Why It’s Gotten Harder to Secure a Senior Housing Construction Loan

Across the U.S., some developers are finding it a little more difficult to get money to build new senior housing projects.

And it’s not just the developers saying that. Some of those big national capital providers also agree that construction loans for senior housing are generally harder to come by these days. Issues like construction and labor costs, oversupply, and government regulations are causing lenders to open their wallets a little less freely.

It used to be easier

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There was a day not too long ago when a senior housing construction loan was easier to come by, says Charles Turner, president at developer and operator PinPoint Senior Living, which has 13 communities open or under development. These days, things are tightening up, however.

“It used to be easy to get construction financing if you had rate guarantor strength,” he says. “Now, [lenders] are a lot more sophisticated on how projects should operate.”

Developers who want to get a loan have to be ready to explain why their operating margins aren’t as high as industry standard or explain changes in operations, Turner adds. That’s not necessarily a roadblock for an established company like PinPoint, but it might be challenging for a company that is totally new to the business.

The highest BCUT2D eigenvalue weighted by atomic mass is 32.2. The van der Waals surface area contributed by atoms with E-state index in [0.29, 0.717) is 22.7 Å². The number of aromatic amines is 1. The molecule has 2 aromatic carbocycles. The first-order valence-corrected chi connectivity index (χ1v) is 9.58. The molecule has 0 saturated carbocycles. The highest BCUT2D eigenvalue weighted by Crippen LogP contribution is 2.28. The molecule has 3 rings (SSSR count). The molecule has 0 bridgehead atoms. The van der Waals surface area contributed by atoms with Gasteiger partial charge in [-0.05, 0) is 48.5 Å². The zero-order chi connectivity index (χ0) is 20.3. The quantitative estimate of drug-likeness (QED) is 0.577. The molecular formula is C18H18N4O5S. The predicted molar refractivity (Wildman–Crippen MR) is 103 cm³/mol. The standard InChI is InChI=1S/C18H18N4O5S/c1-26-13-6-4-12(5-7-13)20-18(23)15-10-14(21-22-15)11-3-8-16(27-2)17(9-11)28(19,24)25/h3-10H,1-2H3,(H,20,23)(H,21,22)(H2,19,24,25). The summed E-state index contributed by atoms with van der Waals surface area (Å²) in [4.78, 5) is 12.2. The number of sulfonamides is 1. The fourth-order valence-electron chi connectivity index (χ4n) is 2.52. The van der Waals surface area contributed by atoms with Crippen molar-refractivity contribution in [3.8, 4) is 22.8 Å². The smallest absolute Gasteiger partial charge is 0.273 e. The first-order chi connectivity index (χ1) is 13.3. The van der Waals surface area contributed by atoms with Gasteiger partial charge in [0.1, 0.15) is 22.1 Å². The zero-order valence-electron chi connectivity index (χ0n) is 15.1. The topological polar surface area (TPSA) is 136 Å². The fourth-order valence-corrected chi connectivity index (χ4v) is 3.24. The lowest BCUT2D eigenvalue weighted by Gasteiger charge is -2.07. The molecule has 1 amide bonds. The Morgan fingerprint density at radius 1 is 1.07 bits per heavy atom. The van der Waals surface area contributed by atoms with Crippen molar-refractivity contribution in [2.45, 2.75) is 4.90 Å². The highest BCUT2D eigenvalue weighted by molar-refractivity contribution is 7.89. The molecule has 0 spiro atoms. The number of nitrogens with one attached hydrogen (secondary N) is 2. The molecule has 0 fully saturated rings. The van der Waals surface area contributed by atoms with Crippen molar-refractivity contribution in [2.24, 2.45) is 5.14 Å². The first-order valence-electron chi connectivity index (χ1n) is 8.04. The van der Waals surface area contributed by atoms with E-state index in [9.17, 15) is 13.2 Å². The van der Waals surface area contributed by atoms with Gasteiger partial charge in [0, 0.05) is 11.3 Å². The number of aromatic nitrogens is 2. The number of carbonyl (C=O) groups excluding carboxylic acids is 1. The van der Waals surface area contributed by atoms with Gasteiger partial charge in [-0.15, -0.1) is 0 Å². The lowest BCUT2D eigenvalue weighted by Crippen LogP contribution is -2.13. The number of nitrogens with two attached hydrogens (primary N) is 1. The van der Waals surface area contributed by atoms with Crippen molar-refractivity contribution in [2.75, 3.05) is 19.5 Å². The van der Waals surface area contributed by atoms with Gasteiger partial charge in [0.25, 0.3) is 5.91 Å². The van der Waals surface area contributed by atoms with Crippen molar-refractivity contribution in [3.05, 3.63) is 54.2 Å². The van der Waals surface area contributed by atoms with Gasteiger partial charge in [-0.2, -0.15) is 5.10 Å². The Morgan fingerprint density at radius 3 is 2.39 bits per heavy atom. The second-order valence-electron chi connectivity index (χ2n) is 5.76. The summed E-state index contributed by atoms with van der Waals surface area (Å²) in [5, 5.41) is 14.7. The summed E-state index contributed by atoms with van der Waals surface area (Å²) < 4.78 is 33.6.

Dallas-based Capital Senior Living (NYSE: CSU), one of the nation’s largest senior living providers, acknowledges that lending is getting tighter, too. Though the company doesn’t build properties, it competes with some that do.

“It is clear that lenders have been much more constrained,” says Larry Cohen, CEO of Capital Senior Living. Cohen touched upon new senior housing financing during the May 4 Deutsche Bank Healthcare Conference.

Among the reasons for the tighter lending landscape are more conservative regulations enacted by the federal government, Cohen said. Specifically, Cohen pointed to new BASEL III requirements as a big reason for the borrowing crunch.

“These regulations for banks limit the amount of real estate loans that they can make for construction based on their capital,” he explained. “It also used to be that if somebody wanted to be a developer and they owned land, they could contribute the land into a venture and get credit for that land when they get that loan. That’s no longer the case.”

Other issues making lenders more skittish are rising lumber and building material costs, construction labor shortages, and rising interest rates, Cohen said.

Costs for mid-level assisted living projects currently range between $158 per gross square foot to $299 per gross square foot, depending on the type of materials being used and the location of the project, according to a Jan. 19 construction costs brief prepared by Larry Graeve, senior vice president of construction firm The Weitz Company. That is an increase from $156 to $296 per gross square foot, as recorded by Weitz last August. Costs also are up for other project types, such as independent living and skilled nursing.

Additionally, 70% to 80% of builders report difficulty in finding qualified labor, the brief noted.

But that’s not really bad news for a company like Capital Senior Living, which is so focused on acquiring senior living communities.